The sensor is then stored in the second aqueous solution having a 2 weight percent carbon dioxide content of approximately 2 weight percent or more. The second solution in which the sensor is to be stored is preferably prepared in advance, but may optionally be dynamically prepared after the sensor has been placed in the solution by infusing a gas stream containing from 2 to 100 weight percent carbon dioxide, with the balance being inert gas, such as nitrogen, to infuse the second solution with a physiologically significant carbon dioxide tension. The physiologically significant range of carbon dioxide concentration for the gas stream is typically from 2 weight percent to 15 weight percent carbon dioxide, with the balance of the gas being inert gas, and the secondary aqueous solution is preferably infused with a gas containing approximately 8 weight percent carbon dioxide, with the balance of the gas being inert gas. The secondary solution is also preferably osmotically adjusted to be approximately equivalent to the osmotic strength of the fluid in which the carbon dioxide sensor will eventually be used. The sensor is then typically stored in a sealed container with the second solution to which the sensor is exposed for at least one day, and preferably from several days to several months, to condition the sensor for calibration and use.
It has been found that carbon dioxide sensors such as those discussed above provide substantially stabilized measurements of carbon dioxide tension for in vitro and in vivo blood gas measurements, not exhibiting the previously observed non-specific drift in measurements of either low or high carbon dioxide levels in solutions for prolonged periods of time in excess of 72 hours. The method also enables faster calibration at the point of use by maintaining the sensor at a physiologically significant carbon dioxide tension.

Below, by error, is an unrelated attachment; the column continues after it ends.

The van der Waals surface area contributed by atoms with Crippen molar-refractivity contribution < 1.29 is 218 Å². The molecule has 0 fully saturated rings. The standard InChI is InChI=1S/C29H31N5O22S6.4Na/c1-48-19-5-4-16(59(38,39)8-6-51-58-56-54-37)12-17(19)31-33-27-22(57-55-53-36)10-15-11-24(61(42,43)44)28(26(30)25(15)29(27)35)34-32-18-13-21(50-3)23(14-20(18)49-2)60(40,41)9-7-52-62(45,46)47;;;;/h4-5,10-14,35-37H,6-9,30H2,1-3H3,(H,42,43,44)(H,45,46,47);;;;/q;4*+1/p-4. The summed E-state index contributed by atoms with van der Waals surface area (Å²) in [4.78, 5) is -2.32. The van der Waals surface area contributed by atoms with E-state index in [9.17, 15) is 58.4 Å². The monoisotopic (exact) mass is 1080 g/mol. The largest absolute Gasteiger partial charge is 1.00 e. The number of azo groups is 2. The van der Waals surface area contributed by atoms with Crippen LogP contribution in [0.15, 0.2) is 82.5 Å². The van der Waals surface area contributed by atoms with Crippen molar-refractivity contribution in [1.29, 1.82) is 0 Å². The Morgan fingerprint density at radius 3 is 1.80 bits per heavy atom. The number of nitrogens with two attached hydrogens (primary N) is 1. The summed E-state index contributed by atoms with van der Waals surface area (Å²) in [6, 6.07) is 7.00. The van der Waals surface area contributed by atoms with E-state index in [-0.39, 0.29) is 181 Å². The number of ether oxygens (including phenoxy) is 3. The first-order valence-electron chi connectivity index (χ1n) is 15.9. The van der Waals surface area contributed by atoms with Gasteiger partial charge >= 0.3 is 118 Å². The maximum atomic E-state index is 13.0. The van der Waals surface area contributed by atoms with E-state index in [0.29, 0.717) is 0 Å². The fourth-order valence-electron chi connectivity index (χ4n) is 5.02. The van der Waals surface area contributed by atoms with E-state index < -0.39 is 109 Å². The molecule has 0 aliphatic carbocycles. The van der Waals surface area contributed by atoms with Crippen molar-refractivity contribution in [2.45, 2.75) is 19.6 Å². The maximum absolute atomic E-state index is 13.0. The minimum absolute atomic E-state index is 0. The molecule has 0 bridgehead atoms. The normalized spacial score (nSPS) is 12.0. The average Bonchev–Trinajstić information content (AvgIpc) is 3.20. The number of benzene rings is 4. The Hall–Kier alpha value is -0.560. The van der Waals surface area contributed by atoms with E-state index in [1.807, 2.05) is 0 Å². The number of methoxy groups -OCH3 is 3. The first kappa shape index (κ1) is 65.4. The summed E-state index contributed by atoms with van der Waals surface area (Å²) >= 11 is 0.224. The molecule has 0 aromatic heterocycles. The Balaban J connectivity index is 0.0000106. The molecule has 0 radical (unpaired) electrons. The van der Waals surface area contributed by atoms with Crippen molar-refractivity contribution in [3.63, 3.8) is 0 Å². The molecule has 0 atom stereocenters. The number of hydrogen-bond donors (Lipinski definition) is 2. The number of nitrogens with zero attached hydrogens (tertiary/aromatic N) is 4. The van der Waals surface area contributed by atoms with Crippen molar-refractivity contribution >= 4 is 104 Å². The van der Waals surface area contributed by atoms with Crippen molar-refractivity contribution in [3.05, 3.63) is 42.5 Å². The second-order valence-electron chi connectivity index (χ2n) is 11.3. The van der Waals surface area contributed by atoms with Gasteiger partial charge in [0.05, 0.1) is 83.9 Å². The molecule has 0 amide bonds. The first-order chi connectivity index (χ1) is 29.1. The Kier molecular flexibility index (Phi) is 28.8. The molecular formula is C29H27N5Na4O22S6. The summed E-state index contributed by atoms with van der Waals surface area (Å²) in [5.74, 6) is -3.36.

It should be recognized that other forms of carbon dioxide sensors, such as pH electrodes measuring changes in pH of bicarbonate buffers, or similar buffers, may also be stabilized in the manner of the invention.
It will be apparent from the foregoing that, while particular forms of the invention have been described, various modifications can be made without departing from the spirit and scope of the invention. Accordingly, it is not intended that the invention be limited, except as by the appended claims.
|Cited Patent||Filing date||Publication date||Applicant||Title|
|US3754867 *||Sep 20, 1971||Aug 28, 1973||Bjorksten Res Lab Inc||Carbon dioxide sensing system|
|US3824157 *||Sep 18, 1972||Jul 16, 1974||Gen Electric||Method of equilibrating and calibrating a partial pressure gas sensor|
|US3884640 *||Oct 26, 1972||May 20, 1975||Gen Electric||Apparatus to analyze fluids|